Many of the contestants of the pimp my ride show stated that the cars that were repaired didn’t last that long. Jake Glazier, one of the contestants, said, “For the most part, it needed a lot of work done to make it a functioning regular driver, which they did not do. They added a lot of extra weight but didn’t adjust the suspension to compensate, so I felt like I was in a boat, and every time I hit a bump the car would bottom out, and the tires would scrape inside the wheel well.”.
The producers only did some work to the exterior leaving the engines to sort themselves out.
The producers took back their accessories.
Those beautiful accessories we always admired on the cars after they had been fixed may have been taken away. It turns out that those accessories were just for eye service or in this case, camera service since they were removed and taken after all the filming had been done. You can only imagine how devastated those people were to learn that those beautiful accessories were not to stay with them.
Although, some of them were removed for the safety of the owner. Seth Martino said, “For the most part, it needed a lot of work done to make it a functioning regular driver, which they did not do.”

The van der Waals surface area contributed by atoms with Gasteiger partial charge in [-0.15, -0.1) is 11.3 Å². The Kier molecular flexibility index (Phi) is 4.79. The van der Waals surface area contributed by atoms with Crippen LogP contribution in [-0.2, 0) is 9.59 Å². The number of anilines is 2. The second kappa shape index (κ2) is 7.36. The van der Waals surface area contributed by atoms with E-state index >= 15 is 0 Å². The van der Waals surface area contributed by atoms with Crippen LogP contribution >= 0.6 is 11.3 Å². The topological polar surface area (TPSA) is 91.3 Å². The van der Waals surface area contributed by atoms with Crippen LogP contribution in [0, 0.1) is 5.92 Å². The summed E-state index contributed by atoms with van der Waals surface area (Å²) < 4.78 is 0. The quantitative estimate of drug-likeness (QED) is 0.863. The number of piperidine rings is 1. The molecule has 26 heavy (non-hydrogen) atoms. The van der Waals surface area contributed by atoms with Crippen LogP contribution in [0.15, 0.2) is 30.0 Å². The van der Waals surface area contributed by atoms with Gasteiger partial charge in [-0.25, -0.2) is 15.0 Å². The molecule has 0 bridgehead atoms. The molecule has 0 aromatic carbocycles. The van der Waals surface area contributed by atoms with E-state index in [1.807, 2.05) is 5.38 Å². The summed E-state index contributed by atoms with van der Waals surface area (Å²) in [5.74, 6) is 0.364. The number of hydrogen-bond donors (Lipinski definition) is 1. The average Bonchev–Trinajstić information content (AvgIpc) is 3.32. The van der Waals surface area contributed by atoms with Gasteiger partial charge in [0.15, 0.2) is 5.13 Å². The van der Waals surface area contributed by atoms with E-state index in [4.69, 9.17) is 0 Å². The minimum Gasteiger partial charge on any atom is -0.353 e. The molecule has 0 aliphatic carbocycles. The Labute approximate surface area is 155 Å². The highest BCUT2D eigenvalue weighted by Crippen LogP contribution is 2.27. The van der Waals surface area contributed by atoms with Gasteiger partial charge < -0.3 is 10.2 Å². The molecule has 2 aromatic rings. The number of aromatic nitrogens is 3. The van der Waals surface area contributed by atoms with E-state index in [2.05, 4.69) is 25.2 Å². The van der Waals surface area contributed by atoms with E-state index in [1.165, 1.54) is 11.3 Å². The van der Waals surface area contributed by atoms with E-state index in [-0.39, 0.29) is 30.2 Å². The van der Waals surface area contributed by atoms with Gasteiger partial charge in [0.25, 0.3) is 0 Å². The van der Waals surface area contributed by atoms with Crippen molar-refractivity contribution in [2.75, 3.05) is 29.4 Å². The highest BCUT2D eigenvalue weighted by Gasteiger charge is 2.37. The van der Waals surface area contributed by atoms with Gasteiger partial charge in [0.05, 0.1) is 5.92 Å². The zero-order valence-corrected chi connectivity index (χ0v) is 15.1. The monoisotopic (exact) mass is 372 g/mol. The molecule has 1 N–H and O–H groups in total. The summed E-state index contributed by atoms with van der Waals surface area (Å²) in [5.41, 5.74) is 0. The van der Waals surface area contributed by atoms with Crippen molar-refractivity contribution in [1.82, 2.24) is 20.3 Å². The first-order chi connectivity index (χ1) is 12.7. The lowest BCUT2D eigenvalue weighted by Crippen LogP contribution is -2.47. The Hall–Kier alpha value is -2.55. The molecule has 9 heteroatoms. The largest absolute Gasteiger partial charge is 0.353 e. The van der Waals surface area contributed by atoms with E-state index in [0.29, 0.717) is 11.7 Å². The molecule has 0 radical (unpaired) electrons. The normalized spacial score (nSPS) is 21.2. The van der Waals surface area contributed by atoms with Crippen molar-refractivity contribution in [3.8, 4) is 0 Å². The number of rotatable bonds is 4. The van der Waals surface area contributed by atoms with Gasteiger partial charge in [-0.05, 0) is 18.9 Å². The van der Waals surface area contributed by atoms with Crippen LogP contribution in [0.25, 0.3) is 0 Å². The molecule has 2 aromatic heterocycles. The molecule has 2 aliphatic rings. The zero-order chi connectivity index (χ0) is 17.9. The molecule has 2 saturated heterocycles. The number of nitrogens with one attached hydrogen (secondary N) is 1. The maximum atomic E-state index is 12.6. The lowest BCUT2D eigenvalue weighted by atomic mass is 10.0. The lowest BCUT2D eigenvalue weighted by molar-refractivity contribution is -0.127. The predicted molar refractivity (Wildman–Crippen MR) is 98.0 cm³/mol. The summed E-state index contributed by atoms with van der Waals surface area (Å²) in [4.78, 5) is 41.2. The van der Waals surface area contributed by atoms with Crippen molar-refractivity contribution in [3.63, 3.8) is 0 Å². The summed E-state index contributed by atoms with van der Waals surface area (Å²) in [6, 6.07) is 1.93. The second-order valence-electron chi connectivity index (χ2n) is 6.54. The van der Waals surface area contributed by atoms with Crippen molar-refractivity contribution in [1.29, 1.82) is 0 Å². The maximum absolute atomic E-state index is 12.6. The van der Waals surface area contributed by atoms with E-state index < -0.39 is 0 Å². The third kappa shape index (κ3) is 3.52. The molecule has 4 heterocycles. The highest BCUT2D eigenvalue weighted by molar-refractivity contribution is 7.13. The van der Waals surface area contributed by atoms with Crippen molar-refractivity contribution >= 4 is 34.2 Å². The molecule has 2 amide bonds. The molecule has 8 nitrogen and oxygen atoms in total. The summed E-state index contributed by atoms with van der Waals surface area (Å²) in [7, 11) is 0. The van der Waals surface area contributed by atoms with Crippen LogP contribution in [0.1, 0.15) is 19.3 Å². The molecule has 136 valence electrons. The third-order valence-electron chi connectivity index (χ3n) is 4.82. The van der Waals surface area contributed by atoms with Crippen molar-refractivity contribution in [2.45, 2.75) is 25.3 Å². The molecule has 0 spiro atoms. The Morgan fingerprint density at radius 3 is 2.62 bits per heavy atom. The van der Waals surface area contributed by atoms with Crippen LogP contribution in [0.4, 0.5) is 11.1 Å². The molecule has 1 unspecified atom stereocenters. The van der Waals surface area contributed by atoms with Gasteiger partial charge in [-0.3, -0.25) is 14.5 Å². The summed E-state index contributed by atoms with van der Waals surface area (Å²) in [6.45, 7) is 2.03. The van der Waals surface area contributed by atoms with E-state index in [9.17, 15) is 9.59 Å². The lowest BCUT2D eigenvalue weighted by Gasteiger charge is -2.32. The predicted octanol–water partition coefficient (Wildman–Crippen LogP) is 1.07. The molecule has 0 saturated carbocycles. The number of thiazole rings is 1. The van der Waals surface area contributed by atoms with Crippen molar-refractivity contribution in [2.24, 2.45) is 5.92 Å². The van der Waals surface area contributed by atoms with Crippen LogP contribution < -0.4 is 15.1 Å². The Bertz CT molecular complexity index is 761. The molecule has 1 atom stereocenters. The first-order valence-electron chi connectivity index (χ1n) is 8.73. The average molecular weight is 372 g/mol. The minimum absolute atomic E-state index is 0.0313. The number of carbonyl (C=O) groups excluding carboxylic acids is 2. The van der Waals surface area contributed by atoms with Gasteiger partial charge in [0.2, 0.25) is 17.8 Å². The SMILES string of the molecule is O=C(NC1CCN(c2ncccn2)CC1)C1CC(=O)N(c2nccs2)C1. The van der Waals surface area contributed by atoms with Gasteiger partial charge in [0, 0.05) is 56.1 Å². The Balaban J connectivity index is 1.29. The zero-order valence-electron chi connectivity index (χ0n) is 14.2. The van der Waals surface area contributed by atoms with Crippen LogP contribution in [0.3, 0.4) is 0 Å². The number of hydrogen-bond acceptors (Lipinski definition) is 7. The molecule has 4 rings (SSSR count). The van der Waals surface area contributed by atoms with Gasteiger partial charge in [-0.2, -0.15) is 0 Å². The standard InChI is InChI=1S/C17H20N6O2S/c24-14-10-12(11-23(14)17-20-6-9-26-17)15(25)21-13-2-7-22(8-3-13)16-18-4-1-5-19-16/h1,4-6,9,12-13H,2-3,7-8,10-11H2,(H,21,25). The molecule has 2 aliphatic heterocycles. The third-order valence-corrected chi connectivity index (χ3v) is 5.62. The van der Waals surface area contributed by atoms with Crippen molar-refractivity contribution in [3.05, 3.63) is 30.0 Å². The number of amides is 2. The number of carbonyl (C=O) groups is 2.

Inside the car
The exterior of the cars always looked good, and that is a given if the producers of the show want to make any money at all. However, it has been said that the interior parts of the car looked nothing like its exterior parts. One of the co-executive producers, Larry Hochberg, had something to say,
“It’s not accurate to say that we didn’t work on the mechanics of the cars. Some of the cars were so old and rusted that they would have mechanical issues no matter how much work you put into them [and] the production team and the car shops worked their butts off to get parts for these cars.”
But then you can’t really fault them when the whole show is mostly about changing the look of the cars, especially on the outside.
Other stories say that the houses were only rentals gotten by the producer for the sole purpose of filming and that the reaction of everyone was scripted. There are a lot of mixed feelings for the show and in as much as these feelings exist, remember that it was still a crowd pleaser. If it began to air again right now, you’d find yourself watching it again.